Freedom of the Press
Press Freedom Score (0 = best, 100 = worst)
Legal Environment(0 = best, 30 = worst)
Political Environment(0 = best, 40 = worst)
Economic Environment(0 = best, 30 = worst)
Press freedom conditions continued to improve in 2006 owing to fewer instances of physical harassment of journalists and limited progress in the key Cardoso murder case. The 1990 constitution provides for press freedom but restricts this right according to respect for the constitution, human dignity, the imperatives of foreign policy, and national defense. Reporters continue to face problems accessing official information. In August 2005, the government introduced a draft freedom of information bill, the product of five years of consultations with journalists and press freedom advocates, but a final version had not been passed by the end of 2006. The 1991 Press Law, considered one of the more progressive in Africa, was reviewed in 2006 by Gabinfo, the government press office, which suggested possible “improvements” such as provisions for mandatory licenses for working journalists and pointed to the omission of much needed freedom of information legislation. Defamation of the president is illegal, and criminal libel laws are sometimes used to prosecute media outlets. In May, three journalists with Mabarwe, a community paper in Manica province, were arrested as a “preventive measure” after being sued for libel and were detained for a week.
Journalists continue to be at risk of being threatened or harassed by officials or nonstate actors, although no such cases were reported during 2006. Developments concerning the 2000 murder of prominent investigative journalist Carlos Cardoso continued to unfold during the year. The retrial of Anibal dos Santos Jr. began in December 2005, and in January 2006 he was convicted for a second time of recruiting the men who killed Cardoso and was sentenced to almost 30 years in prison. After several years of refusing to investigate the role in Cardoso’s murder of former president Joaquim Alberto Chissano’s son, Nyimpine Chissano, who had been implicated in the testimony of several of the accused killers, authorities charged Nyimpine Chissano with “joint moral authorship” of the crime in May 2006, but he had not been arrested by year’s end. Despite these positive steps, the chilling effect cast by Cardoso’s murder remains; many investigative reporters are hesitant to examine sensitive topics, and self-censorship is an issue.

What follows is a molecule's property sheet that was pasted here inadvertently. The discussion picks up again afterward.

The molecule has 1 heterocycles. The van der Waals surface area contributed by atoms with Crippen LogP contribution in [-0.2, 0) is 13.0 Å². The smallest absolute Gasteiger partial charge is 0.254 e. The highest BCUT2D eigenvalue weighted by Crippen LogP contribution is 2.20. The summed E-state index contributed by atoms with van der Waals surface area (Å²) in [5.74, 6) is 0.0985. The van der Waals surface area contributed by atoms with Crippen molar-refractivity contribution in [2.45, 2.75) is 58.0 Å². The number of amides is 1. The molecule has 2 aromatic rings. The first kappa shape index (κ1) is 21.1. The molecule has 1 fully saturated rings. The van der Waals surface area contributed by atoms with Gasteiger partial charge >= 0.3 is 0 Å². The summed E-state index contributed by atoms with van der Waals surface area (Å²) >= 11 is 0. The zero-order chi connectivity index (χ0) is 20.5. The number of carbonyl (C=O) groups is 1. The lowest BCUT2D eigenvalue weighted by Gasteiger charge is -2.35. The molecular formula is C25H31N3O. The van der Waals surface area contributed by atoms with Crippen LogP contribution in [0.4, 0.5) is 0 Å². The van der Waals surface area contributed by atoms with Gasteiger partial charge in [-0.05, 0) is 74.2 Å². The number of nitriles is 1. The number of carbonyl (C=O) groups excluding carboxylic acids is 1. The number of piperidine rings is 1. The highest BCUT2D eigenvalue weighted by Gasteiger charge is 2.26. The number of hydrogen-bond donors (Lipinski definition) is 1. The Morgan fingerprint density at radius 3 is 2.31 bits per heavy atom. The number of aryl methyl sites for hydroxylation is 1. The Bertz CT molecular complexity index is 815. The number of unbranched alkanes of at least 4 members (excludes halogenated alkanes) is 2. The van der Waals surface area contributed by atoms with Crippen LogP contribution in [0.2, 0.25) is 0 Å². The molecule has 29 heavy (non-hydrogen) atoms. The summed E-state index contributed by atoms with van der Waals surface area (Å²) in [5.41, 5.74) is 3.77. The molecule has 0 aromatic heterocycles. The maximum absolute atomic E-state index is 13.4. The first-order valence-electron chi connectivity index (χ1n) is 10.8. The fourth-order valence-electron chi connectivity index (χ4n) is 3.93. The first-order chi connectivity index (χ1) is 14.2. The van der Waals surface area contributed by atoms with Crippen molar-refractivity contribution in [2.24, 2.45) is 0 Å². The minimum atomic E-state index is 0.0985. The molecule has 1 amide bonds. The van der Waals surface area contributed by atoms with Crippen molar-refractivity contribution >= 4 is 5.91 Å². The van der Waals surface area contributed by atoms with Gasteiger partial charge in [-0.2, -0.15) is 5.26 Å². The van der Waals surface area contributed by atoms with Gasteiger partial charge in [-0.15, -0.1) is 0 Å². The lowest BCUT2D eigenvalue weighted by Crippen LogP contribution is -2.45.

The private media have enjoyed moderate growth in recent years, and independent daily and weekly newspapers routinely provide scrutiny of the government. However, publications based in the capital, Maputo, have little influence on the largely illiterate rural population. The state owns a majority stake in the main national daily, Noticias, and the largest broadcast networks, Radio Mozambique (RM) and Televisao de Mozambique, although dozens of private radio and television stations also operate. While state-owned media have displayed greater editorial independence, the opposition still receives inadequate coverage and establishment views are favored. According to the Media Institute of Southern Africa’s African Media Barometer, the development of private commercial radio continues to be hampered by the fact that state advertisements are broadcast exclusively on RM. Instances have also occurred where newspapers have had advertising from state-owned companies withdrawn after publishing unfavorable stories. The financial viability of many outlets is affected as well by a law limiting foreign investment in any media enterprise to a 20 percent stake. Internet access is unrestricted, though less than 1 percent of the population has access because of a scarcity of electricity and computers.